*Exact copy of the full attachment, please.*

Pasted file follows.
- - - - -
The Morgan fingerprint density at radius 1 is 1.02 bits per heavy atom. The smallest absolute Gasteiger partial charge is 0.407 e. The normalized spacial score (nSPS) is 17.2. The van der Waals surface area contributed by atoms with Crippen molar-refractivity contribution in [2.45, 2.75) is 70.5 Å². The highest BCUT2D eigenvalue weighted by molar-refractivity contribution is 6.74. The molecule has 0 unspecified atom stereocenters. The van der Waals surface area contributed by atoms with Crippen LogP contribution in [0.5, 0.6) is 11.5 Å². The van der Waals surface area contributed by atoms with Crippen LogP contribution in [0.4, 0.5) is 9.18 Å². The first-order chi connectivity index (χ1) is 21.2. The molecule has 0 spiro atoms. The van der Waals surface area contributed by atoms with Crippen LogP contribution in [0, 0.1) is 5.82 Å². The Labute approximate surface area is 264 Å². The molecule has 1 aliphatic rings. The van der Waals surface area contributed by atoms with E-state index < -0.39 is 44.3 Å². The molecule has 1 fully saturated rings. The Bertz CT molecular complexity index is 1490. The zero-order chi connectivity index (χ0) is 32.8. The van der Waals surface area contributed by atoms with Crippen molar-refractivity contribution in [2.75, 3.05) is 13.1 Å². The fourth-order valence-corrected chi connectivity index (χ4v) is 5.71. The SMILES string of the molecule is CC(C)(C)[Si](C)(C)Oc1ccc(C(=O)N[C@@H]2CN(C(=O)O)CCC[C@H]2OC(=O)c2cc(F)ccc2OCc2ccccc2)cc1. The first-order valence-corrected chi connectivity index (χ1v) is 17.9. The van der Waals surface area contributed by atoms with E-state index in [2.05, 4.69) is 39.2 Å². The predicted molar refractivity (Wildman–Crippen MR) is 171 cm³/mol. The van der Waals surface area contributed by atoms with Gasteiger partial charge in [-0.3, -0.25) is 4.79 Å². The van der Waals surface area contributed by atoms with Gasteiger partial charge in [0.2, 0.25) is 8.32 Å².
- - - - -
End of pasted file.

The Morgan fingerprint density at radius 1 is 1.02 bits per heavy atom. The smallest absolute Gasteiger partial charge is 0.407 e. The normalized spacial score (nSPS) is 17.2. The van der Waals surface area contributed by atoms with Crippen molar-refractivity contribution in [2.45, 2.75) is 70.5 Å². The highest BCUT2D eigenvalue weighted by molar-refractivity contribution is 6.74. The molecule has 0 unspecified atom stereocenters. The van der Waals surface area contributed by atoms with Crippen LogP contribution in [0.5, 0.6) is 11.5 Å². The van der Waals surface area contributed by atoms with Crippen LogP contribution in [0.4, 0.5) is 9.18 Å². The first-order chi connectivity index (χ1) is 21.2. The molecule has 0 spiro atoms. The van der Waals surface area contributed by atoms with Crippen LogP contribution in [0, 0.1) is 5.82 Å². The Labute approximate surface area is 264 Å². The molecule has 1 aliphatic rings. The van der Waals surface area contributed by atoms with E-state index < -0.39 is 44.3 Å². The molecule has 1 fully saturated rings. The Bertz CT molecular complexity index is 1490. The zero-order chi connectivity index (χ0) is 32.8. The van der Waals surface area contributed by atoms with Crippen molar-refractivity contribution in [2.75, 3.05) is 13.1 Å². The fourth-order valence-corrected chi connectivity index (χ4v) is 5.71. The SMILES string of the molecule is CC(C)(C)[Si](C)(C)Oc1ccc(C(=O)N[C@@H]2CN(C(=O)O)CCC[C@H]2OC(=O)c2cc(F)ccc2OCc2ccccc2)cc1. The first-order valence-corrected chi connectivity index (χ1v) is 17.9. The van der Waals surface area contributed by atoms with E-state index in [2.05, 4.69) is 39.2 Å². The predicted molar refractivity (Wildman–Crippen MR) is 171 cm³/mol. The van der Waals surface area contributed by atoms with Gasteiger partial charge in [-0.3, -0.25) is 4.79 Å². The van der Waals surface area contributed by atoms with Gasteiger partial charge in [0.2, 0.25) is 8.32 Å².